Boston — THE Syracuse University journalism students fidgeted as they eyed their tennis shoestrings. Seven of the 10 students solemnly nodded. The other three pondered their Reeboks and boat shoes. They had just been asked, six days before the Massachusetts presidential primary, whether they were scared at the prospect of covering the Bay State contest.
``I'm not the most aggressive person in the world. I'll be forced to become more persistent in covering [the campaign of Sen. Albert] Gore,'' said David Fawcett. Almost as an afterthought he added, ``I'm looking forward to the challenge.''
Joan Charles said, ``Being in this class, I've already found myself becoming more politically oriented. We're non-students for a week. But I wonder what we're missing - what classes - back at SU.''
In less than one week they had gone from analyzing the primary process as students to covering the primary as journalists.
``It's no wonder that people are being disillusioned with the political process,'' said Maura Deming, who had declined to comment earlier. ``The campaigns are involved in reality manipulation. This puts a huge burden on the media to be able to distinguish what is propaganda and what is real.''
In six days, the students had become skeptical of both the political process and the news media.
``What gets published and used is determined by editors. So much news is thinking of an angle - not what is important,'' said another SU student, Karen Lange.
The S.I. Newhouse School of Public Communications at SU first sent a political reporting class to presidential primaries in 1972. Beginning in 1980, the school has sent two classes every four years to the primaries - one to New Hampshire and one to Massachusetts. Each class has had 10 to 20 students, most of them seniors or graduate students.
Starting in January, students studied the primary, the candidates, and the issues. Then they traveled to either Concord, N.H., or Boston to spend about one week on site, going to campaign headquarters, interviewing candidates, and rubbing shoulders with regional and national reporters. While in New England, they congregate frequently in the ``media suite'' under the professor's supervision. The suite is usually strewn with half-eaten doughnuts, cups of cold coffee, various portable computers, and piles of newspapers.
Newhouse School administrators and professors generally give the course high marks for giving students a taste of what it's like to be a reporter.
According to newspaper department head Samuel V. Kennedy III, ``The opportunity to take students to a primary allows them to see professionals working in the field and to actively participate in the process.''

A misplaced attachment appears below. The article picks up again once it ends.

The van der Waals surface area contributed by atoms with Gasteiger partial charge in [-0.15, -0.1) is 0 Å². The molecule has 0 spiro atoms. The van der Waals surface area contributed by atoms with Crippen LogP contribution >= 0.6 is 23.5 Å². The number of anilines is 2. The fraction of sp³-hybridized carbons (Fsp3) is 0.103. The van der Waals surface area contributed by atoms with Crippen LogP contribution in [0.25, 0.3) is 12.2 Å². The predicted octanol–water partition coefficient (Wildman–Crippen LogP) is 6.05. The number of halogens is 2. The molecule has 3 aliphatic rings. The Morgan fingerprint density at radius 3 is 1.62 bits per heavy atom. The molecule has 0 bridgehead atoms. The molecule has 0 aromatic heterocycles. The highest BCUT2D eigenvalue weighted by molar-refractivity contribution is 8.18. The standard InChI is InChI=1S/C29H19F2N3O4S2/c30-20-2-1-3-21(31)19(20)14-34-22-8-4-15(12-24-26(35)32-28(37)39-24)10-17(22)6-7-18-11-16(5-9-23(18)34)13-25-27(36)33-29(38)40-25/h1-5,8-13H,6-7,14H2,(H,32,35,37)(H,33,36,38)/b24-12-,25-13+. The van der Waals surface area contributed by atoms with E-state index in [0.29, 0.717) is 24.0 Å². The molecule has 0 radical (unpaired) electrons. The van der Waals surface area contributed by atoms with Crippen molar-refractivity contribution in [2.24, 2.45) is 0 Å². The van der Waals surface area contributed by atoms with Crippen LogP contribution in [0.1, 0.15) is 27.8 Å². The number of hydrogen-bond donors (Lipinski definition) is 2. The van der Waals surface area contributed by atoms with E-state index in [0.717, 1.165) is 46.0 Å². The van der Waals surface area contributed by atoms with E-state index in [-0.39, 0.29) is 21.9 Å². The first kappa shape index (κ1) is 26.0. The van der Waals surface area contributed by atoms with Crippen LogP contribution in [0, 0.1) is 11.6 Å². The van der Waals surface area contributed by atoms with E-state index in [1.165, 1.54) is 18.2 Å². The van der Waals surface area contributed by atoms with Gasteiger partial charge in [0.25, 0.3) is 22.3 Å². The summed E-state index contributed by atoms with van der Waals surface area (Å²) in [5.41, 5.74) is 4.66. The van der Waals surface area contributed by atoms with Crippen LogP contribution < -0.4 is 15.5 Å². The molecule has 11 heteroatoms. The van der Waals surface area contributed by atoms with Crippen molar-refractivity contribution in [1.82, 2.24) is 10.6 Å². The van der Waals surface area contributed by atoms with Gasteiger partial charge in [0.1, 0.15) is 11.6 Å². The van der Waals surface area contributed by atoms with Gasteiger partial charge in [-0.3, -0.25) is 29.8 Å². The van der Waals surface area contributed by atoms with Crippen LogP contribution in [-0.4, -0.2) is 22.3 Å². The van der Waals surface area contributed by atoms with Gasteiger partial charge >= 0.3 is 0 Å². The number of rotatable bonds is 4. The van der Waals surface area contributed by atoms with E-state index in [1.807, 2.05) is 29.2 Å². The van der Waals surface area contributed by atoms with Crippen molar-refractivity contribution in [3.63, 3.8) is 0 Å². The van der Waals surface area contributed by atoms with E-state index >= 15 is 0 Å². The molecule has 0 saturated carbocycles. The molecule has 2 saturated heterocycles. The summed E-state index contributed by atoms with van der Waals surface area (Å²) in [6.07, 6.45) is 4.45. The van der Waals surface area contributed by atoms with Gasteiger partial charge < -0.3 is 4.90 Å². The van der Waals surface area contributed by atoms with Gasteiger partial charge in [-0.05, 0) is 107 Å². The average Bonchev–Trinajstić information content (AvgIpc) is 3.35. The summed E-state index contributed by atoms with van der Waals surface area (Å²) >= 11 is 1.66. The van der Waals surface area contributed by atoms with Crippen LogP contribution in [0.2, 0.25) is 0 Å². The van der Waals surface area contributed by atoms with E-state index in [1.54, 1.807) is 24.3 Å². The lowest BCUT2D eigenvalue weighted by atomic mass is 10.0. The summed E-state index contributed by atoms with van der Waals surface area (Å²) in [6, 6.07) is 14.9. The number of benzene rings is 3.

``We are learning each time how to do it better,'' says Cleve Mathews, who took a class to Concord, N.H., this year and in 1984. He continues, ``The class proves to them [students] that they can operate in the professional arena.'' James Crook, this year's Massachusetts primary professor, is on leave of absence from the University of Tennessee. He says Newhouse's political reporting classes ``may be the best sort of [journalism] education.''
Judging from former students of previous presidential primary classes, the course has been successful in bridging the student-to-reporter gap.
``I was studying political science at the same time and learning in class how the media turn campaigns into horse races,'' says Denise D'Ascenzo, who attended a presidential primary class in 1980. She now works at WFSB-TV in Hartford, Conn., as co-anchor on the 11 p.m. news. ``I went to Boston and saw what I had been studying happen. So I tried to cover the political issues, not the horse race. It [the class] solidified my hopes and dreams to be in the business.''
Andrew Smith attended the ``Massachusetts class'' in 1984. He says, ``I learned how to organize myself and how to prepare. It taught me how important it was to know in advance what you are going to be reporting and writing on.'' Today Mr. Smith is a reporter with the Times-Picayune in New Orleans.
Each student in the political reporting classes must have at least one newspaper agree to consider publishing his stories. Thus students deal directly with newspaper editors from New York to California. In one class alone, about 100 of the student stories were published.
``It was the only class where we took all the steps of being a writer - from preparation, to figuring out the story, to the questions, then writing the story. I had had classes which focused on those elements separately, but not one that put them all together,'' said Pat Louise, political reporter for the Star-Gazette in Elmira, N.Y. ``It was the hardest class I took in four years,'' said Ms. Louise, a presidential-primaries class student in 1984.
Newhouse School dean Edward Stephens calls the primaries' classes ``the highest form of professional education. They go way beyond on-the-job training.''
What separates this class from professional reporting, though, is the supervision provided by the professor.
According to Mike Grogan, a city hall reporter at the Post-Standard in Syracuse, N.Y., and a member of the 1980 Massachusetts class, ``You take the teacher along with you. He knows your working conditions, can observe you working, gets a sense of how serious you are, how much passion you have for the job.''
William A. Babcock, a former journalism professor at SU, supervised primaries' classes in 1980 and 1984.